I sort of cheated and provided a thorough eleven-month update of income and expenses earlier this month. That one did not have charts! Thus I present to you my fourth quarter or end of year update on my income and expenses for 2018.
My income is primarily from my day job except for this spring when I dabbled in a side hustle. I did not love it.
2018 Total Take Home Pay: $56,960 (rounded)
Monthly Average: $4,750/mon
2018 Total Take Home Pay + 401k deductions: $75,460 (rounded)
I used Google sheets to track my expenses all year for the first time. I included Savings and Investments as a line item just to account for where all the money was going. There’s a bit of a dip in Savings and Investments in December because I had maxed out my 401k in November. I don’t recommend that because I didn’t get my company match for the month I didn’t contribute anything.
October had a bit of a credit from Aunty MERJ because I was paid back for some of her expenses I covered. Total automated Savings and Investments for 2018 was $41,154.
Above are my monthly expenses without including Savings and Investments as a line item. Home is noticeably higher in December because I prepaid January 2019 due to some administrative issues with the leasing office. Any other questions, ask in the comments below.
Total 2018 Expenses: $32,917
Projected 2018 Expenses: $30,000
Projected 2018 Monthly Expenses: $2,500/mon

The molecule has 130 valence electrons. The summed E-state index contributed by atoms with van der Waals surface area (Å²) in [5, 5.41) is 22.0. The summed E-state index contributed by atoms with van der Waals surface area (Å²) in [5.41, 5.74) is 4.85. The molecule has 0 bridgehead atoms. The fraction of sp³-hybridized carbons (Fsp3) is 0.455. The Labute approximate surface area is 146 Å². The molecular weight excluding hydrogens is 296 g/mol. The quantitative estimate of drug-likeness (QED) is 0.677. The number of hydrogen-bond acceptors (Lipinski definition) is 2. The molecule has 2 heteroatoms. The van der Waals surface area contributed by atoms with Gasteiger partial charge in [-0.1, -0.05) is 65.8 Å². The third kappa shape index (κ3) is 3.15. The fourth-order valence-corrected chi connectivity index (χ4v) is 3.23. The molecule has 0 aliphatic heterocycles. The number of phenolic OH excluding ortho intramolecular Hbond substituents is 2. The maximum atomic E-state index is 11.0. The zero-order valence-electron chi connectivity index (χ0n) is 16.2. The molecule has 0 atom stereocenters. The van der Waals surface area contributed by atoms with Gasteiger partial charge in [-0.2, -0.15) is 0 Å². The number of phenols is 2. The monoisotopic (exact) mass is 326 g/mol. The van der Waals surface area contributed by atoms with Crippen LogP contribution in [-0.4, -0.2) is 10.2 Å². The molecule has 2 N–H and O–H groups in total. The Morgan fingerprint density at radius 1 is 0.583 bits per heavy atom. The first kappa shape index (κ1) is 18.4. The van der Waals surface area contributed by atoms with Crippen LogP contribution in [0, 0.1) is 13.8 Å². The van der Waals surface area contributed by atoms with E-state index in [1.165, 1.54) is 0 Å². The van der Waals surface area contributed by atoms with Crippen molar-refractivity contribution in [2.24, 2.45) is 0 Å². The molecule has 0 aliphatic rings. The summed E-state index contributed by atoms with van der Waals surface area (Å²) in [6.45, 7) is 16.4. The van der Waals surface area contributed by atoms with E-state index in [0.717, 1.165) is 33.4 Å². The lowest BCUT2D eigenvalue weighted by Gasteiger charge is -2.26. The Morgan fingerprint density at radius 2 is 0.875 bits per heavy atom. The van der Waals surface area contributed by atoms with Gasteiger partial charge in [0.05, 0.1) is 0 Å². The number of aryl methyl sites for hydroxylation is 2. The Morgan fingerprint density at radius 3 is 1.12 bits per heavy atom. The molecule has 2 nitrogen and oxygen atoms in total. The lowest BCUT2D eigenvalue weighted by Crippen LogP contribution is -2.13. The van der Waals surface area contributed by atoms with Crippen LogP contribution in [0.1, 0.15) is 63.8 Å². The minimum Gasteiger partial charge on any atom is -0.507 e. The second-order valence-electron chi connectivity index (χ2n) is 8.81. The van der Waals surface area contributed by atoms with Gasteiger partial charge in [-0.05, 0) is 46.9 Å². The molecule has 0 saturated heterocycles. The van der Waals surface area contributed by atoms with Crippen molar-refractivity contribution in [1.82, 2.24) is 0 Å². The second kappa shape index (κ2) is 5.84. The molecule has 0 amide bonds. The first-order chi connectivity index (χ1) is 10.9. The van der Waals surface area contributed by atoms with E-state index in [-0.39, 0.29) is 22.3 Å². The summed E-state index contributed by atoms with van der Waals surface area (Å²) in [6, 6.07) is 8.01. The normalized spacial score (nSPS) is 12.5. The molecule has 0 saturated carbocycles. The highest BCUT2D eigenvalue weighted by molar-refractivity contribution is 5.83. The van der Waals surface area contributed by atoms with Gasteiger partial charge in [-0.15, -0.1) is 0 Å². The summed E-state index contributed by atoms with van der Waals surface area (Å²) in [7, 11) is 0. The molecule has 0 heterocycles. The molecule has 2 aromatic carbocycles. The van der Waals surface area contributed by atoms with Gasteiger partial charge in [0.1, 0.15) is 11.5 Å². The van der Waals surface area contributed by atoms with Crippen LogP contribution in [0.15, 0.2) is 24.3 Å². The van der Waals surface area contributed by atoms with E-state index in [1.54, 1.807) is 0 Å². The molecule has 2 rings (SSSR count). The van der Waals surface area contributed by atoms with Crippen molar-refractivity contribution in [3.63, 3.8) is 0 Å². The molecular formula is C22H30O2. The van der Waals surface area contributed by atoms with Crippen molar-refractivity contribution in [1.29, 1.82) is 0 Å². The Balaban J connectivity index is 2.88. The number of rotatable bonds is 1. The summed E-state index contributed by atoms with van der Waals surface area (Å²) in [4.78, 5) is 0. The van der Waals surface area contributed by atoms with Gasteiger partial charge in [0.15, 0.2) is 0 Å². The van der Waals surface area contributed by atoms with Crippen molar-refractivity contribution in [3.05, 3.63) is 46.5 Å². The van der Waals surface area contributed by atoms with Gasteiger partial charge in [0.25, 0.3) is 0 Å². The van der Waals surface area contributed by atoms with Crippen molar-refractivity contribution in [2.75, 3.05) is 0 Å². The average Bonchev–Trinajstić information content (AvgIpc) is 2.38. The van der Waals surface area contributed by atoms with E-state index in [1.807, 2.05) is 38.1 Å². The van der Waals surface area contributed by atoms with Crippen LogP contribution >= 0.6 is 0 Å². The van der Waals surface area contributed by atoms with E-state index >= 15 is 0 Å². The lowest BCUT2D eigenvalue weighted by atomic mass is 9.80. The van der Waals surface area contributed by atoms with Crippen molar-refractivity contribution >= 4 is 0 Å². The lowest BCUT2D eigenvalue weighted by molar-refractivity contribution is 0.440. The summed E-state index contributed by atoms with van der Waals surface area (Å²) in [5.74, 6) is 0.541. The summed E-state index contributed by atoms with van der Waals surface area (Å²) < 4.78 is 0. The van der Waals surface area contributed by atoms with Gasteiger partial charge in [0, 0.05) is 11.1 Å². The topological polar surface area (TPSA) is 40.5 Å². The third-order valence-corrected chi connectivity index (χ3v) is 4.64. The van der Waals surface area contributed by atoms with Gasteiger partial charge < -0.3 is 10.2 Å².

Actual 2018 Monthly Expenses (avg): $2743/mon
Even with the addition of Aunty MERJ’s expense and more than a few health appointments, I think I did pretty good this year. My projected annual expense was $30,000. I spent $32,917. My three largest expense categories were: Home ($13,097), Student Loans ($6,265), and Aunty MERJ ($5,251). So 2018 Expenses – Home – Student Loans – Aunty MERJ is $32,917 – 13,097 – 6,265 – 5,251 = $8,304. In early retirement, I would not live in such an expensive apartment; I would not have such a high student loan payment; and Aunty MERJ’s expenses would be minimal. Thus, with basic annual expenses coming in just around $8,000/yr, I think it just might be possible to live off $18-20k/yr in early retirement.
A firm tenet in FIRE is recognizing and increasing your savings rate. Tracking income minus expenses, here is what the data reveals.
For the third quarter, I was fortunate enough to maintain a savings rate greater than 50% across all three months. My average savings rate for 2018 was 57%.
I don’t do a zero dollar budget, so how much did I really save? Depends on how you calculate it. If I do Savings = Income – Expenses, I get about $42,500 in savings or a 56% savings rate. If I do Savings = Automatic deposits to 401k, regular savings, and brokerage account, I get about $41,100 in savings or a 54% savings rate. And if I do the average of monthly savings rate, I get a 57% savings rate. So, I’ll just pick an unscientific estimated savings rate of 55%. It matters not in the end.
I did some quick scratch calculations of my savings rate through the years, just using old W-2s and Jan and Dec bank statements to get a basic idea of how I did when I was less intentional about my finances. Here’s what I found. Again, these are rough estimates.
2016: $34,350 (savings)/ $65,770 (rounded net pay) = 52%
2017: $17,000 (savings)/ $70, 420 (rounded net pay) = 24%
2018: Estimated savings rate = 55%
I think that’s it. Questions or comments? How did your 2018 go?